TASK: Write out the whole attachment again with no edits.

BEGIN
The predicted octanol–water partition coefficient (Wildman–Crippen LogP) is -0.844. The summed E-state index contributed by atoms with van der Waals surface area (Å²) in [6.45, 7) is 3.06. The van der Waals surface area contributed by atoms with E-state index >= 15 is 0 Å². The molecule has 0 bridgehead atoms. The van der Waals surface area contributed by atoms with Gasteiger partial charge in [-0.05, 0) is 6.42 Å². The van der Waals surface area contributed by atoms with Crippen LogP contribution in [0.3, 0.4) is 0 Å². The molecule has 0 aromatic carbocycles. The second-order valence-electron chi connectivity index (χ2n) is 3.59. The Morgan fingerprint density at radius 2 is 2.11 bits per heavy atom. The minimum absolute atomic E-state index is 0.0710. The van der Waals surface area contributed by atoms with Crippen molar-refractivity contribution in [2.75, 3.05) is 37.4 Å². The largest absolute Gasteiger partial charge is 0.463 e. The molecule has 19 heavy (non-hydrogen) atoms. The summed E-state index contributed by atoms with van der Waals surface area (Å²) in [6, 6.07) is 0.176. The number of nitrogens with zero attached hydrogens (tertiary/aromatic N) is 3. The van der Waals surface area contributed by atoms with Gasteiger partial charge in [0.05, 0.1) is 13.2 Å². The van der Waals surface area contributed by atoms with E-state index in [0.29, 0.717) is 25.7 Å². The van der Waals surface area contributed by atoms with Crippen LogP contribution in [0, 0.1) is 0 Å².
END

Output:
The predicted octanol–water partition coefficient (Wildman–Crippen LogP) is -0.844. The summed E-state index contributed by atoms with van der Waals surface area (Å²) in [6.45, 7) is 3.06. The van der Waals surface area contributed by atoms with E-state index >= 15 is 0 Å². The molecule has 0 bridgehead atoms. The van der Waals surface area contributed by atoms with Gasteiger partial charge in [-0.05, 0) is 6.42 Å². The van der Waals surface area contributed by atoms with Crippen LogP contribution in [0.3, 0.4) is 0 Å². The molecule has 0 aromatic carbocycles. The second-order valence-electron chi connectivity index (χ2n) is 3.59. The Morgan fingerprint density at radius 2 is 2.11 bits per heavy atom. The minimum absolute atomic E-state index is 0.0710. The van der Waals surface area contributed by atoms with Crippen molar-refractivity contribution in [2.75, 3.05) is 37.4 Å². The largest absolute Gasteiger partial charge is 0.463 e. The molecule has 19 heavy (non-hydrogen) atoms. The summed E-state index contributed by atoms with van der Waals surface area (Å²) in [6, 6.07) is 0.176. The number of nitrogens with zero attached hydrogens (tertiary/aromatic N) is 3. The van der Waals surface area contributed by atoms with Gasteiger partial charge in [0.05, 0.1) is 13.2 Å². The van der Waals surface area contributed by atoms with E-state index in [0.29, 0.717) is 25.7 Å². The van der Waals surface area contributed by atoms with Crippen LogP contribution in [0, 0.1) is 0 Å².